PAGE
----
A reporter's PressPass is required to access this story until the embargo expires on 20-May-2021 10:00 AM EDT The Newswise PressPass gives verified journalists access to embargoed stories. Please log in to complete a presspass application. If you have not yet registered, please Register. When you fill out the registration form, please identify yourself as a reporter in order to advance to the presspass application form.

Released: 14-May-2021 11:25 AM EDT
Access to overdose-reversing drugs declined during pandemic, researchers find
Beth Israel Lahey Health

In a new study, clinician-researchers at Beth Israel Deaconess Medical Center (BIDMC) analyzed naloxone prescription trends during the COVID-19 pandemic in the United States and compared them to trends in opioid prescriptions and to overall prescriptions.

Released: 14-May-2021 11:00 AM EDT
No Excuses: Stop Procrastinating on These Key Health Checks
Michigan Medicine - University of Michigan

A quick guide to the most-valuable preventive care that adults need to get scheduled, to catch up on what they may have missed during the height of the pandemic, and to address issues that the pandemic might have worsened.

Released: 13-May-2021 7:05 PM EDT
FLCCC Statement on the Irregular Actions of Public Health Agencies & the Disinformation Campaign Against Ivermectin
Front Line COVID-19 Critical Care Alliance (FLCCC Alliance)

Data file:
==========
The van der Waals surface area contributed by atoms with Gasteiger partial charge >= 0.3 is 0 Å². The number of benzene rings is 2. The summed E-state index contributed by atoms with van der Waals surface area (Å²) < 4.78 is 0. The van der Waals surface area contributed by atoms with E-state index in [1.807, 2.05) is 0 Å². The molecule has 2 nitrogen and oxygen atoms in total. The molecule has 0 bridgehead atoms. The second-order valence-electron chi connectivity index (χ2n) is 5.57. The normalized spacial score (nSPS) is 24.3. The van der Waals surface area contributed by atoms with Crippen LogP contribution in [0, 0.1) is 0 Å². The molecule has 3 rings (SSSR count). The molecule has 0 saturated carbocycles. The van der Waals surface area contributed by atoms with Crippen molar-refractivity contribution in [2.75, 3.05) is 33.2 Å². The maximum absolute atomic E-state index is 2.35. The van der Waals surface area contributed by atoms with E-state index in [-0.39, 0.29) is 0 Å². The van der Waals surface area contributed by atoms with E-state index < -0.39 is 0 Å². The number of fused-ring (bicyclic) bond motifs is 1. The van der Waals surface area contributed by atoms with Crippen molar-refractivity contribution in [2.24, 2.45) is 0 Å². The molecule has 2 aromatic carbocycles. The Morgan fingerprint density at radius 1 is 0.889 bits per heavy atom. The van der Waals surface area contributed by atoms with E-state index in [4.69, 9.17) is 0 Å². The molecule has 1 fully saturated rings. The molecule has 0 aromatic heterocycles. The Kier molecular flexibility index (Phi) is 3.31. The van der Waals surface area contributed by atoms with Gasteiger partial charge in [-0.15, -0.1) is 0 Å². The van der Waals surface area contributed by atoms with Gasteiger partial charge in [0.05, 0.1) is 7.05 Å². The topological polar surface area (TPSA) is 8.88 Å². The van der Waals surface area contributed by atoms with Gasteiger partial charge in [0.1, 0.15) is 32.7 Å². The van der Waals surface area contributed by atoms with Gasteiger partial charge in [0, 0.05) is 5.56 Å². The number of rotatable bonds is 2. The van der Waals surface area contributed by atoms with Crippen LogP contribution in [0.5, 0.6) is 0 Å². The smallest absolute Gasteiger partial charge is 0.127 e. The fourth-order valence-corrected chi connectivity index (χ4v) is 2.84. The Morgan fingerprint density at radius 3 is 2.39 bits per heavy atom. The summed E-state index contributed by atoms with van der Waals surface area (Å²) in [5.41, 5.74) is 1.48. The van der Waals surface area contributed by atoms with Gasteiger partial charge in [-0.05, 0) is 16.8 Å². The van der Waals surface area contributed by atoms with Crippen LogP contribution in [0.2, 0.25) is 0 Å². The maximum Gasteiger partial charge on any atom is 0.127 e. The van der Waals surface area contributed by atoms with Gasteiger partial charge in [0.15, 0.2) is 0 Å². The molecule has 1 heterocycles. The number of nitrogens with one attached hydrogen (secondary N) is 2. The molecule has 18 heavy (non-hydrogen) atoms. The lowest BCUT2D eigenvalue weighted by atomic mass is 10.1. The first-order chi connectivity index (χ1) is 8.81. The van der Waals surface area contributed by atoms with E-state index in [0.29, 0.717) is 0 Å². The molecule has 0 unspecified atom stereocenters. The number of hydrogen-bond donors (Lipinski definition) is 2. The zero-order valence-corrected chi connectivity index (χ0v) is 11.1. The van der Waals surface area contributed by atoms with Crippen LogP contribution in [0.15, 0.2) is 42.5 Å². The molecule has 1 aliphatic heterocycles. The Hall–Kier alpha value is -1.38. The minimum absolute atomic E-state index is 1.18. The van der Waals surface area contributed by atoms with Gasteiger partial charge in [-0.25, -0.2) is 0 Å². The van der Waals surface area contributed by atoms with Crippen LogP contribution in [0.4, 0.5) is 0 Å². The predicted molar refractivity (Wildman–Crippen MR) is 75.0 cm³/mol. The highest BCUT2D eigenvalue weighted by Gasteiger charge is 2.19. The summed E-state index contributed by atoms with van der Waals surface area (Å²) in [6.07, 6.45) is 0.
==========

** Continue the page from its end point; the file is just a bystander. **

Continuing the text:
FLCCC Alliance calls for whistleblower to step forward from within WHO, the FDA, the NIH, Merck, or Unitaid to counter this misrepresentation

Newswise: shutterstock_1724336896.jpg
Released: 13-May-2021 12:55 PM EDT
Kreuter receives $1.9 million in grants to increase vaccinations in St. Louis
Washington University in St. Louis

Matthew Kreuter, the Kahn Family Professor of Public Health at the Brown School, has received $1.9 million in grants to help increase COVID-19 vaccinations among Blacks in St. Louis City and County.

Released: 13-May-2021 11:35 AM EDT
COVID-19 mRNA Vaccines are Immunogenic in Pregnant and Lactating Women, Including Against Viral Variants
Beth Israel Deaconess Medical Center

In a new study from Beth Israel Deaconess Medical Center researchers evaluated the immunogenicity of COVID-19 mRNA vaccines in pregnant and lactating women who received either the Pfizer or Moderna COVID-19 vaccines. They found that both vaccines triggered immune responses in pregnant and lactating women.

Released: 13-May-2021 10:30 AM EDT
Pandemic stigma: Foreigners, doctors wrongly targeted for COVID-19 spread in India
Monash University

The Indian public blamed foreigners, minority groups and doctors for the rapid spread of COVID-19 across the country during the first wave, due to misinformation, rumour and long-held discriminatory beliefs, according to an international study led by Monash University.

Released: 13-May-2021 9:15 AM EDT
28 Community Programs Receive Grants Through Penn Medicine CAREs Program
Perelman School of Medicine at the University of Pennsylvania

Penn Medicine CAREs awarded grants to 28 projects, many of which aim to fill vast needs in the community created by the COVID-19 pandemic, while others seek to improve diversity, equity, and inclusion.

Showing results

110 of 5639